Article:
So why doesn’t Snape have a formal life-debt to James? Tempting as it is to make the case that Snape and James enjoyed a close friendship, I’’m going to offer a different solution. James saved Snape from Sirius’’ attempt to kill him. We see in Snape’’s Worst Memory (Order of the Phoenix, “Snape’s Worst Memory,” pp. 641-50) that there is very little love lost between Snape and the Marauders (particularly James). According to Lupin in Prisoner of Azkaban (“Moony, Wormtail, Padfoot, and Prongs,” pp. 356-57), Snape became interested in Lupin’’s monthly disappearances (when Lupin was wolfing it up in the Shrieking Shack). Lupin says that Sirius, aware of Snape’s curiosity, “”…thought it would be––er—–amusing to tell Snape” how to get into the Whomping Willow,” which would give him access to the Shack. When James realized what Sirius had done, he risked his life to catch Snape before he reached the Shack and bring him back to safety. Snape had seen WereLupin by that time but had not been hurt. There are things we don’’t know about this, like exactly when it was (although it was apparently after the Marauders’ OWLS in fifth year), who knew about it afterwards (Dumbledore did; he told Snape to keep Lupin’’s furry little problem a secret), and what punishment, if any, was levied on Sirius.

Snape raises the question of James’’ motivation in saving him when Harry refers to this story in Prisoner of Azkaban (“Snape’’s Grudge,” pg. 285):

““Have you been imagining some act of glorious heroism? Then let me correct you — your saintly father and his friends played a highly amusing joke on me that would have resulted in my death if your father hadn’’t got cold feet at the last moment. There was nothing brave about what he did. He was saving his own skin as much as mine. Had their joke succeeded, he would have been expelled from Hogwarts.””

No one else ever mentioned James being involved in this plot; I think Snape just assumes it (or knows it isn’’t true and says it only to gall Harry). Nonetheless, his suggestion that he himself could have died does have merit. While werewolves don’’t generally hunt human beings, if Snape had blundered into an underground chamber containing a werewolf it’s hard to believe that he wouldn’’t have been maimed at least, and death wasn’’t out of the question. Had either of these things happened, Sirius would certainly have been expelled and Lupin might well have been killed; he was the first (and is still the only) werewolf ever to be a student (or professor) at Hogwarts and I didn’’t notice any werewolves in the Fountain of Magical Brethren in the Ministry of Magic. From our first sight of Lupin in his threadbare robes on the Hogwarts Express in Prisoner, we are given to understand that people of his kind are denied on every level in the wizarding world. In Goblet of Fire, Buckbeak was sentenced to death for far less.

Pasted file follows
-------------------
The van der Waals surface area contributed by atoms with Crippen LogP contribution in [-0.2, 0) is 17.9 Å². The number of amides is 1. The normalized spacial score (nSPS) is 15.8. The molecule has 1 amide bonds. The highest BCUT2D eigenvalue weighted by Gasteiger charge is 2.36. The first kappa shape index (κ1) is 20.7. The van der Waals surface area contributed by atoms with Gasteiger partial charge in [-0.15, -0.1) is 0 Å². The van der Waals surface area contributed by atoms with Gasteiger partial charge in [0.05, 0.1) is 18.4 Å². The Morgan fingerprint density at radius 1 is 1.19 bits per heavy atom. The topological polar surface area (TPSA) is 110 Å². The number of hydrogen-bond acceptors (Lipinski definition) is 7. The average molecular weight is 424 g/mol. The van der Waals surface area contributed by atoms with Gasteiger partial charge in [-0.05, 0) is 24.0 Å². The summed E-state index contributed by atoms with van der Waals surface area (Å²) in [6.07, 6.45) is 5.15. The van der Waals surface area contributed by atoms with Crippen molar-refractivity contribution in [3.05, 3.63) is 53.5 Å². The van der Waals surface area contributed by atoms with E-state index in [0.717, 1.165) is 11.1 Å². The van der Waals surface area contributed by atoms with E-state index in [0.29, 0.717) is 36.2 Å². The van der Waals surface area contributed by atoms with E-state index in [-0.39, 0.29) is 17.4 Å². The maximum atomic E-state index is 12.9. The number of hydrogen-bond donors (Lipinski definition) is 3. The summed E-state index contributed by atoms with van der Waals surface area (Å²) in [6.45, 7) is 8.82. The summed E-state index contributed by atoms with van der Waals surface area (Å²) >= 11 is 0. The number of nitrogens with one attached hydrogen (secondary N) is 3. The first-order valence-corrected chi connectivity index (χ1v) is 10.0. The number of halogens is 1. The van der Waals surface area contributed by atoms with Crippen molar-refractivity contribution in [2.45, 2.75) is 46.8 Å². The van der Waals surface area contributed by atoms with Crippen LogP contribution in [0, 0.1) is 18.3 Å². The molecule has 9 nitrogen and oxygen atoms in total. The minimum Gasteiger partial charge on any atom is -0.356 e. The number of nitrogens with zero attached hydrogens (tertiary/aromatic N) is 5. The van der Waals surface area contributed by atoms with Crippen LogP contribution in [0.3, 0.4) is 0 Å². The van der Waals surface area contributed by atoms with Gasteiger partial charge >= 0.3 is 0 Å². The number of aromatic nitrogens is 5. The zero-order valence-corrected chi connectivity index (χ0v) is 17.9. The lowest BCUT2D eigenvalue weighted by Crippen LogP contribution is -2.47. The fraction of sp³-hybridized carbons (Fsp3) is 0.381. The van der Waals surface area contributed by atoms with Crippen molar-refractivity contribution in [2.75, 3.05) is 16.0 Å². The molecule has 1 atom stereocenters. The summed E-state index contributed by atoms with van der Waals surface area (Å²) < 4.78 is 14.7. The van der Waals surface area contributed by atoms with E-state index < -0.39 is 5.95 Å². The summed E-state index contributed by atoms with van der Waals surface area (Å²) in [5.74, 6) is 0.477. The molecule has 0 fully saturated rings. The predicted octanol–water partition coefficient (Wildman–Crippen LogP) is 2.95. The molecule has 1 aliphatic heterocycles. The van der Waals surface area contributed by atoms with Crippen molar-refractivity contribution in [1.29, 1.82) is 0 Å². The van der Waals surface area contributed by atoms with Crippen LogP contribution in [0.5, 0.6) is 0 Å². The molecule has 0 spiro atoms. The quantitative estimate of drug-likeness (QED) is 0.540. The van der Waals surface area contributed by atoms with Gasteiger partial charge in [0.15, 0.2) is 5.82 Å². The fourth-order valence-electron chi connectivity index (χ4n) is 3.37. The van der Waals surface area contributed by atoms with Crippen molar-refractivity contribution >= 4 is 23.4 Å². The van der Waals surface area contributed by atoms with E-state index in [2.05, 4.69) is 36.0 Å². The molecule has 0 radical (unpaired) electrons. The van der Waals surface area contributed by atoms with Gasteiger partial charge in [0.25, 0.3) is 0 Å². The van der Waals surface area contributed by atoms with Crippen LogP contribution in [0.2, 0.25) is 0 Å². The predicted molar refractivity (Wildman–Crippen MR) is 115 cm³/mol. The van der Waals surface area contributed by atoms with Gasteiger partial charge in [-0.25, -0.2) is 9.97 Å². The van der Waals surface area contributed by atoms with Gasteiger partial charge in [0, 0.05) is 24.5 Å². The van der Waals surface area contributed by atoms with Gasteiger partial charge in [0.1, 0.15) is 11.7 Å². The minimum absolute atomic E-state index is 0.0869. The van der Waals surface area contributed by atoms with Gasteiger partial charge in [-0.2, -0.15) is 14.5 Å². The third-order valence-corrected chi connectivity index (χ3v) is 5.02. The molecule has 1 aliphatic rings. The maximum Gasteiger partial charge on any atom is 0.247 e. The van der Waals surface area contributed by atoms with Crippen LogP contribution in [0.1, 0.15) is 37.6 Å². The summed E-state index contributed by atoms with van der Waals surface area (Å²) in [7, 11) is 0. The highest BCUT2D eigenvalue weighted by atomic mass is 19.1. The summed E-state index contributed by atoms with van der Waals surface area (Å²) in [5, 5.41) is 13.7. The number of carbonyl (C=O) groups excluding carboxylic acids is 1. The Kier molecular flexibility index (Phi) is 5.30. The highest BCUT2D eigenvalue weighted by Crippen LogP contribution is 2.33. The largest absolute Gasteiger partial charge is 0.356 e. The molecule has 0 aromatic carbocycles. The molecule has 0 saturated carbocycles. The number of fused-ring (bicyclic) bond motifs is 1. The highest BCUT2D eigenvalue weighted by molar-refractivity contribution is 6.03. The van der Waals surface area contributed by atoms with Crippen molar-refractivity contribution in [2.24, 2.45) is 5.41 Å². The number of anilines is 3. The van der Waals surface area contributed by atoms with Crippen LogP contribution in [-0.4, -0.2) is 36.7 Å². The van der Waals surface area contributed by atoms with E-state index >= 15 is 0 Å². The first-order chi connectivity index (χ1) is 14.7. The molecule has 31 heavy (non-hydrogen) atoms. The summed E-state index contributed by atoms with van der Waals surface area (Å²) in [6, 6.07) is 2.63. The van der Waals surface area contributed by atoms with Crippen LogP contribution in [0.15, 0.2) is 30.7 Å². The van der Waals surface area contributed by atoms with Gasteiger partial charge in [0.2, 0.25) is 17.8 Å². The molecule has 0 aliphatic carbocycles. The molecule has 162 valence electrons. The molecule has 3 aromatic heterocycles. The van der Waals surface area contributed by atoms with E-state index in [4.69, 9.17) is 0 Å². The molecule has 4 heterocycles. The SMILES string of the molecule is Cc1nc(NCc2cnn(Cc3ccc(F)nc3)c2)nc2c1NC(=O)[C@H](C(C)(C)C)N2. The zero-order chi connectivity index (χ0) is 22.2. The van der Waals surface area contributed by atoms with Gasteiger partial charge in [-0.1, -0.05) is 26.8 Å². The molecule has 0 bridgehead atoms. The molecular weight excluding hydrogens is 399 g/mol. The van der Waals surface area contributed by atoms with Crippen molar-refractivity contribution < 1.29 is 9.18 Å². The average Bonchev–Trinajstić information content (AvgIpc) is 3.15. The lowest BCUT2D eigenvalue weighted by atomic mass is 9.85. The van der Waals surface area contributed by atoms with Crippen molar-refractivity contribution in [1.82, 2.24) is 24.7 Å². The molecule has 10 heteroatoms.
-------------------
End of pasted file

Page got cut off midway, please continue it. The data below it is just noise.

What was James’’ motivation? The futures of two of his friends are at stake (and quite likely the life of one of them). And Lily, in whom James is clearly interested, had already stood up to him over the altercation with Snape in “Snape’’s Worst Memory.” Thus three people with whom James was involved have a connection with this incident. I don’’t believe that James helped plan the attack on Snape, nor do I believe he was saving his own skin; I don’’t think he would have gotten in trouble. Sirius would certainly have cleared him. I believe that James acted heroically.

Red Hen (“The Werewolf Caper”) points out that the tunnel to the Shack is low enough that James couldn’’t have entered it in his stag state; he raced towards a werewolf in the same vulnerable human state as the boy he was trying to save. But I also think that his saving Snape wasn’’t really about Snape at all; it was about Sirius, Lupin, and, perhaps, scoring points with the woman he would eventually marry (although we don’t know if she ever knew about this. I think Lupin might have told her; he was the only one involved who had the right to out himself as a werewolf. And something radically changed her perception of James between Snape’’s Worst Memory in fifth year and her dating James in seventh year; something involving Snape could well be it).

James was basically a good guy and I’’m sure he didn’’t want a fellow student murdered — but, even more, he didn’’t want his best friends to be murderers. Saving Snape was a way of achieving these goals. I believe his complex motives are why Snape doesn’’t have an “official” life-debt towards him. James saved his life, but he did so to save people about whom he cared far more.